Camping has come a long way since the days of Thomas Hiram Holding, considered to be the founder of modern camping, when he fashioned a ridge tent from a sheet of canvas, sticks and ropes. By the 1950s and 60s, people were beginning to take a lot more equipment on a camping trip and the camping windbreak became popular with the ‘modern’ holidaymakers who wanted more home comforts and privacy!
What is the purpose of a windbreak?
As the name suggests, a windbreak is a screen that gives shelter and protection from the wind, but there are various other reasons why campers choose to erect a windbreak. A camping cooking windbreak can create a screen around your cooking area, to shield your stove or barbecue from the elements. As well as providing a degree of privacy from a neighbouring pitch and demarcating your pitch to prevent errant children from straying too close, a windbreak is also a practical way of creating a safe space for small children and pets to keep them confined to your pitch. Cleverly positioned, a camping windbreak can also deflect a breeze into a tent on a hot day.
Can I make a windbreak?
Improvising a windbreak is relatively simple, but does require a position with trees that the windbreak can be constructed between! Taking a tarpaulin, tent pegs, and bungees, attach the tarpaulin to the trees using the bungee cords, making sure the windbreak will block the wind and is facing the sun. The bottom of the tarpaulin should be secured with tent pegs into the ground. For those wild-camping off grid, this may be achievable but for many of us, it isn’t terribly practical.
At BEC Ingoldmells, we stock a range of windbreaks that measure from less than 1.5 metres in length to one at almost 8 metres! When you buy a windbreak, the kind of camping windbreak you choose, will depend on your set-up. Are you a large camping party with several tents, who will be staying on-site? Or are you few in number, with a smaller pitch? For the former, a model such as the Kampa Dometic Pro Windbreak 5 is ideal. Its aluminium frame offers stability, while the adjustable support poles remove the need for guy lines. For smaller camping groups, a more traditional, multi-panel windbreak with poles is perfect. The Kampa Dometic Windbreak is a stylish and traditional-looking windbreak with three panels, supplied with poles, guy lines and tent pegs. The Kampa Dometic Pro Windbreak 3 is a stylish looking windbreak which features a practical viewing panel.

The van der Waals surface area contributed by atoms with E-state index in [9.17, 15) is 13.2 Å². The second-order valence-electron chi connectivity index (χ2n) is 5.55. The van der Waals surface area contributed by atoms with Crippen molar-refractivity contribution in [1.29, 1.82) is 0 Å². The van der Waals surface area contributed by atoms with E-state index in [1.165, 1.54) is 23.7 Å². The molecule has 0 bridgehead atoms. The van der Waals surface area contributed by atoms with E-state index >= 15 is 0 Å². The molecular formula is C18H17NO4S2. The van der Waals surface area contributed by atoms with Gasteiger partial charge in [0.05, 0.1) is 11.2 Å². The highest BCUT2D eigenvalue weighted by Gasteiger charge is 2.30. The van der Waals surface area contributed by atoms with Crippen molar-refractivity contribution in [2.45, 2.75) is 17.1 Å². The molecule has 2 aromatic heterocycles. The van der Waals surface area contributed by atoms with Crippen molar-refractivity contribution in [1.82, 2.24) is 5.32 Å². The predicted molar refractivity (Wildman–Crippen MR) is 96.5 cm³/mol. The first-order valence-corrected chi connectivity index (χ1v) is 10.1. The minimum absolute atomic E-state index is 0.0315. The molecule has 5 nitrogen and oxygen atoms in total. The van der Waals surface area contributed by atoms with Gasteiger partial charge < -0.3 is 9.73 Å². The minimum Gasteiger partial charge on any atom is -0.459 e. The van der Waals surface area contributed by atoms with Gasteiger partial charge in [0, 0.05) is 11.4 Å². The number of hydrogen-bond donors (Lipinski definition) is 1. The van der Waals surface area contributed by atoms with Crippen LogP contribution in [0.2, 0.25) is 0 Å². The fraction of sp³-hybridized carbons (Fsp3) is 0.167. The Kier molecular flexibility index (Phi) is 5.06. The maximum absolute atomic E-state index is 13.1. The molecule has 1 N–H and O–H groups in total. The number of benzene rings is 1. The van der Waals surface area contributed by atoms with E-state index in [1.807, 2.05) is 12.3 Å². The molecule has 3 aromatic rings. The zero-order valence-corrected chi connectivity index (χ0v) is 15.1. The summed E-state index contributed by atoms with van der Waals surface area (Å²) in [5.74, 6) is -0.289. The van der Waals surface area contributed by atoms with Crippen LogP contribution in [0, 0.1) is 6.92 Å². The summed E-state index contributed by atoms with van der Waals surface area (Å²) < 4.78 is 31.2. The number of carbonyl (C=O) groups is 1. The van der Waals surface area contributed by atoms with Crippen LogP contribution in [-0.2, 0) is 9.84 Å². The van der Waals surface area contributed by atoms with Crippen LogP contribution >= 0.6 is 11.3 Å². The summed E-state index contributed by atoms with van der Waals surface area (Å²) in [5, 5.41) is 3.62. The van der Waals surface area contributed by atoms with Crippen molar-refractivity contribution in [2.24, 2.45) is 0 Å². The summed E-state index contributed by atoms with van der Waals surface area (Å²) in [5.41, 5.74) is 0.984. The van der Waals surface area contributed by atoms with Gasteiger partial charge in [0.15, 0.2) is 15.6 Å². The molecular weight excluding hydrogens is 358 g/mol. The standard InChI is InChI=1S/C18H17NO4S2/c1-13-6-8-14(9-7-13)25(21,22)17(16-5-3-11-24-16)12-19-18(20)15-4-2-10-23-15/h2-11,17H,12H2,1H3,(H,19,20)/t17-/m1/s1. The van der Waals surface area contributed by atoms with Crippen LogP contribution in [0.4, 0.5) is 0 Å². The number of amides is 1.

With over 40 years’ experience, BEC Ingoldmells can give you the peace of mind of knowing all our windbreaks are sturdy, made from Weathershield polyester material that is flame resistant and UV stabilised. However, if a storm is forecast, we would always recommend you take the windbreak down for a couple of days or until the storm has passed. Although this seems like a lot of work, it will prolong the life of the windbreak and you won’t be picking bits up from around the campsite the next morning!